Letter written by Rush P. Cady, lieutenant in the 97th New York Volunteer Infantry Regiment, Company K, to his mother of Rome, New York, from Camp of the 97th Reg. N.Y.V. near Fitzhugh Mansion, Virginia, June 2, 1863
N.Y. (New York)
(Albany, New York)
Cady (Cady, Daniel (Mrs., Fidelia W. Palmer)) (Cady, Fidelia W. (Mrs. Daniel Cady)) (Palmer, Fidelia W. (Mrs. Daniel Cady)) ,
Rome, Oneida Co.
N.Y. (New York) (Rome, Oneida County, New York) (Oneida County, New York)
[written in margins: Box 339.]
first rate. I had not seen him for more than a year, when
we were at Fort Corcoran (Fort Corcoran, Virginia) . BaileyBailey went on to his reg. by 10 oc
A.M. and I rode with him a mile or two further, but ret'd to
the 50th (50th Regiment) took dinner, visited with Cade (Cade) with Jackson (Jackson) & others,
witnessed their Brigade Guard Mounting, & Dress parade, 7 final-
ly staid to supper & concluded to remain all night, as I had
not seen Maj. Brainard (Brainard (Major)) , nor half finished my visit with
Jackson (Jackson) . We slept together that night; I think a good deal of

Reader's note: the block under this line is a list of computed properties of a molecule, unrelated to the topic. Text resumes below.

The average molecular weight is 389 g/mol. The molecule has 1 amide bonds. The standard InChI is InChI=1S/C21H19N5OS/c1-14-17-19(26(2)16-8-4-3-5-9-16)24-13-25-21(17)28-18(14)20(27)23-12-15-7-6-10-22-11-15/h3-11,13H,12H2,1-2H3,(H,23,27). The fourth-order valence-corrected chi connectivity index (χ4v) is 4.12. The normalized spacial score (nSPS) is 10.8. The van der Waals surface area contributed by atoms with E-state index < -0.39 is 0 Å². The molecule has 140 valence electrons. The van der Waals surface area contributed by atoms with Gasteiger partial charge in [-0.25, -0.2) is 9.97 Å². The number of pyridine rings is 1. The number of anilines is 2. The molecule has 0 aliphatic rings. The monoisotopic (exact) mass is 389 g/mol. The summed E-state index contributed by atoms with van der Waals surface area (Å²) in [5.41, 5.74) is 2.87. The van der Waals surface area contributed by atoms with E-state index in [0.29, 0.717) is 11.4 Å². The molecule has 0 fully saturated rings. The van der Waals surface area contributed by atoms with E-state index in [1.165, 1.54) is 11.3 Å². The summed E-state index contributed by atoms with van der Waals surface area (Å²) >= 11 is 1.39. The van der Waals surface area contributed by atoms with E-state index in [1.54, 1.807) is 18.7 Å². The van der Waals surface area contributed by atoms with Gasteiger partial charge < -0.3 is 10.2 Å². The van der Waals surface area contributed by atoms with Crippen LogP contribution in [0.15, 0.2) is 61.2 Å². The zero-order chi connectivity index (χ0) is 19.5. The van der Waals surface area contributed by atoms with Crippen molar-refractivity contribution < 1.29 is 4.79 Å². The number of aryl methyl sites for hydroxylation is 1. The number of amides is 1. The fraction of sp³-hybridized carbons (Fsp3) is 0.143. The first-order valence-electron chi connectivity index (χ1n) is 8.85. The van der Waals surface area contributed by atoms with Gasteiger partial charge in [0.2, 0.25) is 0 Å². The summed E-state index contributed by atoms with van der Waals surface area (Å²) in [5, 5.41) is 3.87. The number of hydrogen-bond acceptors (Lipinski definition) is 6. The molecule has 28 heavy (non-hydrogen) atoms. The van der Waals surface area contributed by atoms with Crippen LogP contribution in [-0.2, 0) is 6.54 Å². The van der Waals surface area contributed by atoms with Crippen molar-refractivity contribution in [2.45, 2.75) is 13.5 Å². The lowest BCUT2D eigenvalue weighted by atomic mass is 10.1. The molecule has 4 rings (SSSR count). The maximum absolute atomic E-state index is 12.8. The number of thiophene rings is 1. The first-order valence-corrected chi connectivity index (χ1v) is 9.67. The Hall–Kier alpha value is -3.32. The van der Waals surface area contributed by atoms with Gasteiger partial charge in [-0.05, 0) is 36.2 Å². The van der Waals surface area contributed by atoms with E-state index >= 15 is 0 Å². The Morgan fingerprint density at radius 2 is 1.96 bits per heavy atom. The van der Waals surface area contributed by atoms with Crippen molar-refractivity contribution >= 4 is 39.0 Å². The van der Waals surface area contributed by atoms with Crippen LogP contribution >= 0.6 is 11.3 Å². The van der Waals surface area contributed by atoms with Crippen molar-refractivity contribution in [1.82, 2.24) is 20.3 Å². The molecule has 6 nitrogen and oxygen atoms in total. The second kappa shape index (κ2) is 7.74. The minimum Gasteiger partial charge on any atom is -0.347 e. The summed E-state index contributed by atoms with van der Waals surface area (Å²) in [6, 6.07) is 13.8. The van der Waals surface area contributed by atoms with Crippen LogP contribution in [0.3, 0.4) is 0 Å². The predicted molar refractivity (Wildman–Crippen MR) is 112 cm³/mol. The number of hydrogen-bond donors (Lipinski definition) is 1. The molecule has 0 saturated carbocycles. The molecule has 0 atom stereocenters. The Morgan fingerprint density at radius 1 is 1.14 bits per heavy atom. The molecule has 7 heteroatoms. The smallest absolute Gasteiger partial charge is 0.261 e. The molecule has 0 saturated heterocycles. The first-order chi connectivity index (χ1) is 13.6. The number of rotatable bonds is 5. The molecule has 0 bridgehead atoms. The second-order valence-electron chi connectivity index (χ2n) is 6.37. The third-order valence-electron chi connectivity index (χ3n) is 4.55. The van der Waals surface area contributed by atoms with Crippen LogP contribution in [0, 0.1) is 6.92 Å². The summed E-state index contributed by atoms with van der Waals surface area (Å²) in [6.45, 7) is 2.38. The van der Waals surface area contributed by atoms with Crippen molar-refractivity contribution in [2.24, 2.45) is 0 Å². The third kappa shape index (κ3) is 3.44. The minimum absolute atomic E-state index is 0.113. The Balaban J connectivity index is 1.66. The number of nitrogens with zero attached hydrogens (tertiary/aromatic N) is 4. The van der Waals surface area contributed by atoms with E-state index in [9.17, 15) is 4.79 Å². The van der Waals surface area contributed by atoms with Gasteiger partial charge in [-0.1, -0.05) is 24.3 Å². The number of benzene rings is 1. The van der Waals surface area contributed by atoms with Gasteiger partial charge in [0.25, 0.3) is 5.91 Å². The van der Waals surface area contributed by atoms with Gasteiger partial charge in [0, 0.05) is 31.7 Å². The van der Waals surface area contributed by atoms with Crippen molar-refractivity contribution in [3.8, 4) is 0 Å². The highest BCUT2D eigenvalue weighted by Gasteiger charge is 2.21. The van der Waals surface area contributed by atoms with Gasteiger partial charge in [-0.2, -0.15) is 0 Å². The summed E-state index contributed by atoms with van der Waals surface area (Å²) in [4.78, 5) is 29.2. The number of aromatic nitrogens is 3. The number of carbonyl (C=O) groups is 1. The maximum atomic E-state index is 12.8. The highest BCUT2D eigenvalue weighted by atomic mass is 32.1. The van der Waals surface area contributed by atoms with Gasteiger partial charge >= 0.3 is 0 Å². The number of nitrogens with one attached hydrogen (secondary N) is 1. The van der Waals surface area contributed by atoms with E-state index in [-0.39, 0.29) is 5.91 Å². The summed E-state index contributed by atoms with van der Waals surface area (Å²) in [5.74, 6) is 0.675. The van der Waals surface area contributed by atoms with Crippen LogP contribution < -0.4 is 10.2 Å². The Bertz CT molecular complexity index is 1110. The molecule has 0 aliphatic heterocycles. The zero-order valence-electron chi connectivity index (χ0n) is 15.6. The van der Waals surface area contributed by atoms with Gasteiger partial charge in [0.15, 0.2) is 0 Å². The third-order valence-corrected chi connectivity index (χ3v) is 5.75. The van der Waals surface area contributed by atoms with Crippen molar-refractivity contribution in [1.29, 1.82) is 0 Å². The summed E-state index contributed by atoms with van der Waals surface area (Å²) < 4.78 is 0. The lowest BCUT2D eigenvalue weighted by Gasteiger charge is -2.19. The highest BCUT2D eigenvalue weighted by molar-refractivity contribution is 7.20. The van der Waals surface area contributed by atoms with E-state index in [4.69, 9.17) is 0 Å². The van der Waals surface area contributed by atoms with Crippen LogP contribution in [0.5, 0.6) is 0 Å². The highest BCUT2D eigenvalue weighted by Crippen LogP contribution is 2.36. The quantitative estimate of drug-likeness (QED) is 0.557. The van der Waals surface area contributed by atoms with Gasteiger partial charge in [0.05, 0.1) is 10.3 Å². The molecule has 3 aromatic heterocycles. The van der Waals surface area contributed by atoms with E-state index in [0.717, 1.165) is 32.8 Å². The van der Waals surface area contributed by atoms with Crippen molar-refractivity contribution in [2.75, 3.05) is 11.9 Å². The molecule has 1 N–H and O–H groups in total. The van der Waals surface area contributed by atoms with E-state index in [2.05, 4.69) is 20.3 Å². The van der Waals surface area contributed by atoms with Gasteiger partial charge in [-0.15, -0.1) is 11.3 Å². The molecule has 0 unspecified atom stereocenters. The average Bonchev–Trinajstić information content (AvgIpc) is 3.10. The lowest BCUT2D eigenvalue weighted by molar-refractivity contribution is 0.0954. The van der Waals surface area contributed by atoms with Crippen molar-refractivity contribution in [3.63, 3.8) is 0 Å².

him & am always very glad of an opportunity to visit with him.
Spent a good portion of the Eve'g in company with Maj. Brain- ard (Brainard (Major)) , who entertained us ( Jackson (Jackson) & me) with graphic recitals
of several thrilling adventures which happened to him while en-
gaged in some important secret service, (before the move-
ment which culminated in the battle of Fredericksburg (Fredericksburg, Virginia) last Dec).
when he crossed the river & went some distance inside
of the rebel lines. He told some important facts, which
I had never known before, & which are not disclosed
to the public, but “which it would appear”, said he, “when the
secret history of the war was written”.
I have seldom enjoyed a visit so well as I did that
with my friends in the 50th (50th Regiment). Maj. Brainard (Brainard (Major)) expressed
his regret that I had not come with him, saying
that I might certianly have attained to my present
rank, which in such a Reg. is fully equivalent to